Metro grant helps lay the groundwork at the arch bridge
City presses forward with arch bridge planning project
Fresh off of receiving a $220,000 grant from Metro, the city of West Linn is wasting no time getting started on the Oregon City-West Linn Arch Bridge planning project.
The planning, which is expected to be complete by spring of 2015, will analyze everything from land use to economic conditions, pedestrian accessibility and redevelopment plans at the West Linn Paper Company parcel adjacent to the arch bridge.
West Linn requested the funding to support its efforts to facilitate redevelopment in the arch bridge-Bolton area, a project that runs congruent to the redevelopment of the former Blue Heron Paper Paper Company across the river in Oregon City as part of the Willamette Falls Legacy Project. The recently renovated arch bridge crosses the Willamette River between West Linn and Oregon City.
As Associate City Planner Sara Javoronok outlined in a presentation to city council on Sept. 9, the first step in the project is to enter what is called an intergovernmental agreement with Metro, which should happen later this fall.
It would be an agreement the city enters with Metro where they lay out what the grant is, what were responsible for and what tasks were going to complete, Javoronok said. From there, the city will issue a request for proposal in search of consultants for the projects initial work program. That process is also scheduled for this fall, according to Javoronok, and once the consultant is chosen the city will form a detailed work program for the planning process.
The master planning and implementation strategy for the arch bridge area will be done in three stages. The first step, which is scheduled for completion by spring 2014, consists of evaluating the current conditions of the area stretching from the Bolton Fire Station down south along Highway 43 toward the arch bridge and Willamette River.
As Javoronok noted in her presentation to city council, the city will assess the physical, environmental and market conditions in an effort to identify what sections of the area house potential for development or transportation and what types of barriers can be expected.
We want to look at I-205 and Highway 43 and some of the issues with traffic along those areas, Javoronok said. And then also some of the under-utilized right of way around there.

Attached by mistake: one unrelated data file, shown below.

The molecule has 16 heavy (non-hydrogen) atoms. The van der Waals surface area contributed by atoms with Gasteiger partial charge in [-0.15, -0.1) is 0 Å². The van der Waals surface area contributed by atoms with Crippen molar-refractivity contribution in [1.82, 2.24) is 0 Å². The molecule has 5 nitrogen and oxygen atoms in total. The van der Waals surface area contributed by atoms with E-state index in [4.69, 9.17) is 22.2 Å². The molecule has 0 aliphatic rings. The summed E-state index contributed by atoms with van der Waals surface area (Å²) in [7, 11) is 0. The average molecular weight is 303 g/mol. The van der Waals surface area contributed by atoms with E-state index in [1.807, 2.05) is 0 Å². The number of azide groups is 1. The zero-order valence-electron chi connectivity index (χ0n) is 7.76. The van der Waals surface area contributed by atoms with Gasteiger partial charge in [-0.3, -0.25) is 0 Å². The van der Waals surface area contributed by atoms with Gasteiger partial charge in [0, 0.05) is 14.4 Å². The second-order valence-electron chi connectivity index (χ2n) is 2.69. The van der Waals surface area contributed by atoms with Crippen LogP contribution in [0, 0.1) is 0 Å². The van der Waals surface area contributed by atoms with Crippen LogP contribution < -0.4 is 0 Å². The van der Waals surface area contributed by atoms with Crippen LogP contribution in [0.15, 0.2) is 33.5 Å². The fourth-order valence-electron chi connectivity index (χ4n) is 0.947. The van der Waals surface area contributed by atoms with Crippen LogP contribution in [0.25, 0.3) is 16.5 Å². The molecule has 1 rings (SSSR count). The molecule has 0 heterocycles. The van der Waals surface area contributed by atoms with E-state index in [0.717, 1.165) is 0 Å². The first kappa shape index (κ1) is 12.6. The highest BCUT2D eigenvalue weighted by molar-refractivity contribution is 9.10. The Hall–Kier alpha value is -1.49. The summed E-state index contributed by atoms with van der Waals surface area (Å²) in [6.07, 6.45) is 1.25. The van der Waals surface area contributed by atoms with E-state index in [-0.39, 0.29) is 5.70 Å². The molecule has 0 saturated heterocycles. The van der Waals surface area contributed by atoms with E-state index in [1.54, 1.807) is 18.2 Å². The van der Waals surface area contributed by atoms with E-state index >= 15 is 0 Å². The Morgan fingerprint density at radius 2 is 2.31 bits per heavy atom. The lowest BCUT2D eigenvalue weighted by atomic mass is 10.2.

The real heavy lifting will come in the second stage of the planning project, which includes identifying design alternatives and ultimately drafting the master plan for redevelopment by the fall of 2014.
So at that point well analyze land use and circulation concepts and different design options, Javoronok said. And there will be a lot of opportunity for community involvement at that point, to try to find out what peoples issues are in the area and what some of their preferences are.
The third and final stage of the project involves what Javoronok called implementation strategy: identifying catalyst projects such as redeveloping the old police station and their associated costs while also searching for partnership opportunities with both public and private institutions and drafting any necessary amendments to city plans or codes.
That will be completed by the spring of 2015, if all goes according to plan. Throughout the master planning process, the city will seek community input from both an advisory and technical committee, while also administering a public survey and holding workshops.
In 2011, the city conducted surveys and a large community meeting to identify a concept vision for the future of the Highway 43/Willamette Falls Drive corridor. The arch bridge area was ranked near the top of the list for redevelopment.
The city applied for the $220,000 grant on April 18, and Metro formally announced its approval on Aug. 15.
The grant review committee said this was one of the most exciting and one of the best proposals they had seen, Metro Councilor Carlotta Collette said.
To learn more, visit oregonmetro.gov/index.cfm/go/by.web/id=33050.